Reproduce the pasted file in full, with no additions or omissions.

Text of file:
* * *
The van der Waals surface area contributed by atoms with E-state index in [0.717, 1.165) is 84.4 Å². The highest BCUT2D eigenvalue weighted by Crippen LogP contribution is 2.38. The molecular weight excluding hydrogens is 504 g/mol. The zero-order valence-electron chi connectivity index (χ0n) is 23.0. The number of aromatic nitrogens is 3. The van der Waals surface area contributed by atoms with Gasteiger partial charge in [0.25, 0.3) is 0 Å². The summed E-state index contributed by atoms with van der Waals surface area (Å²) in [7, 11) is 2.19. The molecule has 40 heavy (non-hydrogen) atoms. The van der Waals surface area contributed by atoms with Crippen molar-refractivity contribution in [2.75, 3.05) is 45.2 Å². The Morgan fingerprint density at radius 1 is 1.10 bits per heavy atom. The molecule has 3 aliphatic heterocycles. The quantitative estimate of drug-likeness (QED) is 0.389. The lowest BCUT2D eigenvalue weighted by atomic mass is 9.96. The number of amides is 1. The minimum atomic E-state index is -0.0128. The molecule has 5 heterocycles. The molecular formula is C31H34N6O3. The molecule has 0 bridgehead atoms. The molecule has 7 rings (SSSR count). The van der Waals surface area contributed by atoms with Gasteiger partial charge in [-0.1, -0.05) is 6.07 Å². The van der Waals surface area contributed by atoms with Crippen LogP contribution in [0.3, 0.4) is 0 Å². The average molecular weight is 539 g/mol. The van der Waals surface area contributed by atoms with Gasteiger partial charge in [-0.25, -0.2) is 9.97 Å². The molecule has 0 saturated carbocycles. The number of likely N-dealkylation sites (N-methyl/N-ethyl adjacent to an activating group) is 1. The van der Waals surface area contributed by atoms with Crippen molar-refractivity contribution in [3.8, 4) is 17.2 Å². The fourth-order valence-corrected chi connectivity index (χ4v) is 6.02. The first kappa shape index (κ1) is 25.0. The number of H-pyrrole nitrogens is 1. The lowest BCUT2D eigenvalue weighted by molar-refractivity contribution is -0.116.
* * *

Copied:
The van der Waals surface area contributed by atoms with E-state index in [0.717, 1.165) is 84.4 Å². The highest BCUT2D eigenvalue weighted by Crippen LogP contribution is 2.38. The molecular weight excluding hydrogens is 504 g/mol. The zero-order valence-electron chi connectivity index (χ0n) is 23.0. The number of aromatic nitrogens is 3. The van der Waals surface area contributed by atoms with Gasteiger partial charge in [0.25, 0.3) is 0 Å². The summed E-state index contributed by atoms with van der Waals surface area (Å²) in [7, 11) is 2.19. The molecule has 40 heavy (non-hydrogen) atoms. The van der Waals surface area contributed by atoms with Crippen molar-refractivity contribution in [2.75, 3.05) is 45.2 Å². The Morgan fingerprint density at radius 1 is 1.10 bits per heavy atom. The molecule has 3 aliphatic heterocycles. The quantitative estimate of drug-likeness (QED) is 0.389. The lowest BCUT2D eigenvalue weighted by atomic mass is 9.96. The number of amides is 1. The minimum atomic E-state index is -0.0128. The molecule has 5 heterocycles. The molecular formula is C31H34N6O3. The molecule has 0 bridgehead atoms. The molecule has 7 rings (SSSR count). The van der Waals surface area contributed by atoms with Gasteiger partial charge in [-0.1, -0.05) is 6.07 Å². The van der Waals surface area contributed by atoms with Crippen LogP contribution in [0.3, 0.4) is 0 Å². The average molecular weight is 539 g/mol. The van der Waals surface area contributed by atoms with Gasteiger partial charge in [-0.25, -0.2) is 9.97 Å². The molecule has 0 saturated carbocycles. The number of likely N-dealkylation sites (N-methyl/N-ethyl adjacent to an activating group) is 1. The van der Waals surface area contributed by atoms with Crippen molar-refractivity contribution in [3.8, 4) is 17.2 Å². The fourth-order valence-corrected chi connectivity index (χ4v) is 6.02. The first kappa shape index (κ1) is 25.0. The number of H-pyrrole nitrogens is 1. The lowest BCUT2D eigenvalue weighted by molar-refractivity contribution is -0.116.